Take the Mars Curiosity Twitter account: with over 2 million followers, the NASA rover tweets in first person and possesses a tone of voice that works perfectly for Twitter. NASA isn’t throwing complex terminology at their audience; its tone is very human and conversational.
Through these rather personal messages, NASA gets people to care for the Rover and, in turn, the audience builds a relationship with Curiosity.
NASA’s ability to mold a particular type of content so it fits in a certain medium is flawless. Their Instagram feed is filled to the brim with breathtaking images from other worlds and our own. The geniuses behind the NASA social behemoth simplify their discoveries so that space-enthusiasts, like yours truly, can really get a handle on what’s going on.
The latest addition to the NASA social family is their official Tumblr page, which is, again, a feast for the eyes.
Here, NASA’s approach is relatively similar to that of their Instagram account. You’ll find the page plays host to a number of stunning extra-terrestrial images, followed by a clear explanation to accompany the photo. Like Instagram, Tumblr is a platform that operates on alluring imagery that users can share with friends, but here, NASA has more freedom to employ other visual mediums. The microblogging platform allows NASA to tell a story with an array of different media like GIFs, videos, infographics, etc.
For example, in this particular blog post, NASA uses GIFs in a listicle to highlight the “normal things astronauts do… done in a not so normal way.”
NASA’s social media success is in large part a result of empowering its astronauts to tell their stories through their personal social accounts – the organization has truly mastered the art of encouraging employee advocacy.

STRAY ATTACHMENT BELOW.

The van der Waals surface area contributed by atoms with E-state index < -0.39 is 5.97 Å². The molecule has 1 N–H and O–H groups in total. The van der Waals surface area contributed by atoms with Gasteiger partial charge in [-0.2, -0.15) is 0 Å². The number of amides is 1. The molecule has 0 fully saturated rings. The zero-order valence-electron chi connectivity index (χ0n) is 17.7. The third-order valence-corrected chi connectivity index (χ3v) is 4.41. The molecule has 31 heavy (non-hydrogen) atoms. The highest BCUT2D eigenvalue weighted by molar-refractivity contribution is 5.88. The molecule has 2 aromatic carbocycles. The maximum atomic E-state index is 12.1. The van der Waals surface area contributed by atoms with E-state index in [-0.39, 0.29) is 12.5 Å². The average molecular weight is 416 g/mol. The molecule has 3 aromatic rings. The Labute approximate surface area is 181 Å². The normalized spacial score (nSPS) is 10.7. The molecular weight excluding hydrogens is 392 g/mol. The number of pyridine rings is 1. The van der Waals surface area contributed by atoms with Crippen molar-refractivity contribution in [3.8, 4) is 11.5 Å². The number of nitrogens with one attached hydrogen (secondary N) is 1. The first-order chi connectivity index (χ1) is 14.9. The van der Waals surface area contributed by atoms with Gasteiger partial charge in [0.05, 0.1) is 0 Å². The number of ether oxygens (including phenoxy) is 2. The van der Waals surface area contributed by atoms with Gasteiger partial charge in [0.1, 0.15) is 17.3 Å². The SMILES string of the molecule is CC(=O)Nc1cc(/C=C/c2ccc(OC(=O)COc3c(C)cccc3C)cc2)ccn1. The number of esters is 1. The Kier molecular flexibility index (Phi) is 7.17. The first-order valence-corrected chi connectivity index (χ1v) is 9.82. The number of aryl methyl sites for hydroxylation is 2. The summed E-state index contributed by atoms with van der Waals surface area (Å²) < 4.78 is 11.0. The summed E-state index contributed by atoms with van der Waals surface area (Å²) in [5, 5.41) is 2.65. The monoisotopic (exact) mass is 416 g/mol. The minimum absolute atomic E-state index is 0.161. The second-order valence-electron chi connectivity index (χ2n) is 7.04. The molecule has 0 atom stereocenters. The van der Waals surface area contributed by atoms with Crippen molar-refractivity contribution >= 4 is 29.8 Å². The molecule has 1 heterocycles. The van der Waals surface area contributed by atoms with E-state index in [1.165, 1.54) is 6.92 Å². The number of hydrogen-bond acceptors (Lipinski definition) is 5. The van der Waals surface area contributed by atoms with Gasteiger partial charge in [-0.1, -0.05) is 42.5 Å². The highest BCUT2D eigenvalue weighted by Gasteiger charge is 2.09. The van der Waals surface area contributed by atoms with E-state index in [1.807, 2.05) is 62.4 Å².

One of the most famous examples is astronaut Scott Kelly, who documents his #YearInSpace aboard the International Space Station for his 370k+ Twitter followers. Kelly has quickly built a loyal following online with his breathtaking photographs, clever prose, and smart use of hashtags.
— Scott Kelly (@StationCDRKelly) August 21, 2015
But it’s not just NASA employees that advocate on the organization’s behalf; John Yembrick, NASA’s Social Media Manager, told Sprinklr that social has been instrumental in creating “ambassadors that help share NASA’s story of discovery and exploration.”
In fact, when the government shut down in 2013 and NASA’s social channels went dark, fans continued to share updates! While some missions were still collecting data and performing key maneuvers, loyal space lovers everywhere took it upon themselves to keep NASA storytelling alive on social. During this period of silence, tweeters took matters into their own hands and we saw the growth of the #ThingsNASAmighttweet hashtag, a crowd-sourced feed of NASA news and mission updates. #ThingsNASAmighttweet reaped 15,229 posts, 42.3 million impressions, and “unquantifiable love.”
Without NASA’s commitment to sharing its work with the world through social, most of us would have no idea that a spacecraft just traveled 3 billion miles in nearly 10 years, what an exoplanet is, or that robots can take selfies in space. But NASA has a gift for making us feel like the wonders of the universe are just a quick swipe away, right in the palm of our hands.
About the Author: Originally from a green and pleasant land called New Jersey, Genna AlTai is the content manager for Sprinklr London. A ginormous music fan, she has previously written for publications like CMJ and Baeblemusic. When she’s not copywriting, you’ll find her hunting for adequate pizza in London.